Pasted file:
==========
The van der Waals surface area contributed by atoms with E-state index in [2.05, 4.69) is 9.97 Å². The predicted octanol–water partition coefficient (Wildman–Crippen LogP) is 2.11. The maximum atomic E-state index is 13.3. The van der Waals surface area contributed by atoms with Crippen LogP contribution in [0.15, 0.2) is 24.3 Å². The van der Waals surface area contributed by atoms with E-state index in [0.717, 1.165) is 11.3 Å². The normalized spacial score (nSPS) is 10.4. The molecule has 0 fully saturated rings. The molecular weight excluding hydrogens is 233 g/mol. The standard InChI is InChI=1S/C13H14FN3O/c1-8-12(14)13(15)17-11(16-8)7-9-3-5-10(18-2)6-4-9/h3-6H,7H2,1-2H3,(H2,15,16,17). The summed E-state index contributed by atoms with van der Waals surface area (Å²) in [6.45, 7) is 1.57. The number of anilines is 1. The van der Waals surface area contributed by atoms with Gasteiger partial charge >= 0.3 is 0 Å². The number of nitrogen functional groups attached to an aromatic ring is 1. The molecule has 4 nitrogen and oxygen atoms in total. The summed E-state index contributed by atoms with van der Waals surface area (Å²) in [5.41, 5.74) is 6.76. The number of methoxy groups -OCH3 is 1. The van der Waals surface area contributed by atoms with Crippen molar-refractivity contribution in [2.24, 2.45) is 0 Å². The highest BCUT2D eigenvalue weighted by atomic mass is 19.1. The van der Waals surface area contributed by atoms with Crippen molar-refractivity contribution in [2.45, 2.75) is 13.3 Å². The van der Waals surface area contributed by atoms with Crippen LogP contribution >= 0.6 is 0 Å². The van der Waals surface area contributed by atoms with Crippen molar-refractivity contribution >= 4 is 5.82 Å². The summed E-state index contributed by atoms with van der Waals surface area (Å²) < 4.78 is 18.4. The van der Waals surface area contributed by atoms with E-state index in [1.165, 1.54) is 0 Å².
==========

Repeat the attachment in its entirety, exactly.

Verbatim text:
The van der Waals surface area contributed by atoms with E-state index in [2.05, 4.69) is 9.97 Å². The predicted octanol–water partition coefficient (Wildman–Crippen LogP) is 2.11. The maximum atomic E-state index is 13.3. The van der Waals surface area contributed by atoms with Crippen LogP contribution in [0.15, 0.2) is 24.3 Å². The van der Waals surface area contributed by atoms with E-state index in [0.717, 1.165) is 11.3 Å². The normalized spacial score (nSPS) is 10.4. The molecule has 0 fully saturated rings. The molecular weight excluding hydrogens is 233 g/mol. The standard InChI is InChI=1S/C13H14FN3O/c1-8-12(14)13(15)17-11(16-8)7-9-3-5-10(18-2)6-4-9/h3-6H,7H2,1-2H3,(H2,15,16,17). The summed E-state index contributed by atoms with van der Waals surface area (Å²) in [6.45, 7) is 1.57. The number of anilines is 1. The van der Waals surface area contributed by atoms with Gasteiger partial charge >= 0.3 is 0 Å². The number of nitrogen functional groups attached to an aromatic ring is 1. The molecule has 4 nitrogen and oxygen atoms in total. The summed E-state index contributed by atoms with van der Waals surface area (Å²) in [5.41, 5.74) is 6.76. The number of methoxy groups -OCH3 is 1. The van der Waals surface area contributed by atoms with Crippen molar-refractivity contribution in [2.24, 2.45) is 0 Å². The highest BCUT2D eigenvalue weighted by atomic mass is 19.1. The van der Waals surface area contributed by atoms with Crippen molar-refractivity contribution in [2.45, 2.75) is 13.3 Å². The van der Waals surface area contributed by atoms with Crippen LogP contribution >= 0.6 is 0 Å². The van der Waals surface area contributed by atoms with Crippen molar-refractivity contribution >= 4 is 5.82 Å². The summed E-state index contributed by atoms with van der Waals surface area (Å²) < 4.78 is 18.4. The van der Waals surface area contributed by atoms with E-state index in [1.165, 1.54) is 0 Å².